My own EPAC story

By on October 8, 2014

Richard RepkoeWe all have people, places or things in our lives that matter deeply to us. For many it is family or religious beliefs that occupy the top of that list. For others, however, the list of what matters may be off the beaten path. The value placed on these priorities is a very personal and stalwart part of the fabric that defines who we choose to be as human beings. In the end, it is our passion that governs how we spend our time and our personal choices that determine our destiny.
My own passion for the arts has led me to find a place where both my creative passion and my spiritual essence have always felt free and at peace. I speak of course of the Ephrata Performing Arts Center, and it is here where some of the best times of my life have been spent. However, it has also been a place where I have sought solace amongst friends during the darker times in my life.
In 2008, I was diagnosed with melanoma. Having lost my mother to cancer when I was a young man and looking at my life as a new father, I was struggling to deal with the realities that everyone who has been diagnosed with a serious illness must face. I was fortunate at this point in my life to become involved with the EPAC production of The Pillowman. The Pillowman is one of those rare theatrical works that spawns daily conversations about its thematic ambiguity. It was during the rehearsals for this production that I would not only find a special bond with my fellow artists but I would also find a peace of mind and spirit amongst friends.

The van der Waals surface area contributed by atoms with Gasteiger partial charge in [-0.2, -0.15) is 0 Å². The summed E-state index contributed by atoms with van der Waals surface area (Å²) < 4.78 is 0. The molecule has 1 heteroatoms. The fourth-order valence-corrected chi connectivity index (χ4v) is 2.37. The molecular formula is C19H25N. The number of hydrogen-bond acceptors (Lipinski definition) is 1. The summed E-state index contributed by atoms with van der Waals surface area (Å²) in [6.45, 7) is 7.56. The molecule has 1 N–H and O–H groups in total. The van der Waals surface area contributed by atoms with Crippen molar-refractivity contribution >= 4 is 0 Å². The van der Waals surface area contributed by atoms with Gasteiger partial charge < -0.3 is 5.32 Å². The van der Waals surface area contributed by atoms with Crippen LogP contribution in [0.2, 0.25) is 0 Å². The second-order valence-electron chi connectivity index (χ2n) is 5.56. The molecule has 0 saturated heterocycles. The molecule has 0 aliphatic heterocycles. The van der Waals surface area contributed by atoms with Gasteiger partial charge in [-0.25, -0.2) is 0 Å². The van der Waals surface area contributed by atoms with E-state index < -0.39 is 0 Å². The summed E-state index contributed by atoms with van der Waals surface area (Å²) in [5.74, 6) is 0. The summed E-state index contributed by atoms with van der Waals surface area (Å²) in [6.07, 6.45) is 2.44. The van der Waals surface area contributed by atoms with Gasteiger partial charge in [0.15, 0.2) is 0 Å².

Night after night after rehearsal the cast and crew would sit to discuss our fascination with the artistic process we were experiencing and our stylistic approach to this unique play. We grew closer as friends, and our conversation began to venture outside of the world of the theater. Some nights we would be laughing so hard that time would stand still; and although exhaustion was present on everyone’s face, we would begrudgingly leave the theater feeling refreshed. These moments of friendship in this thriving artistic environment gave me the strength I needed to face my reality. If not for these special people and these relationships, my own process of physical and emotional healing would have taken much longer.
I have been cancer free for seven years now, and I feel fortunate as so many continue to endure while they seek healing and fight the fight of their lives. I think of my own experience during this time and know that I was blessed. I love the Ephrata Performing Arts Center and what art provides for so many people on so many levels. But more importantly, I appreciate the love and dedication of the many wonderful people who have for me moved EPAC high on my list of what matters in my life.

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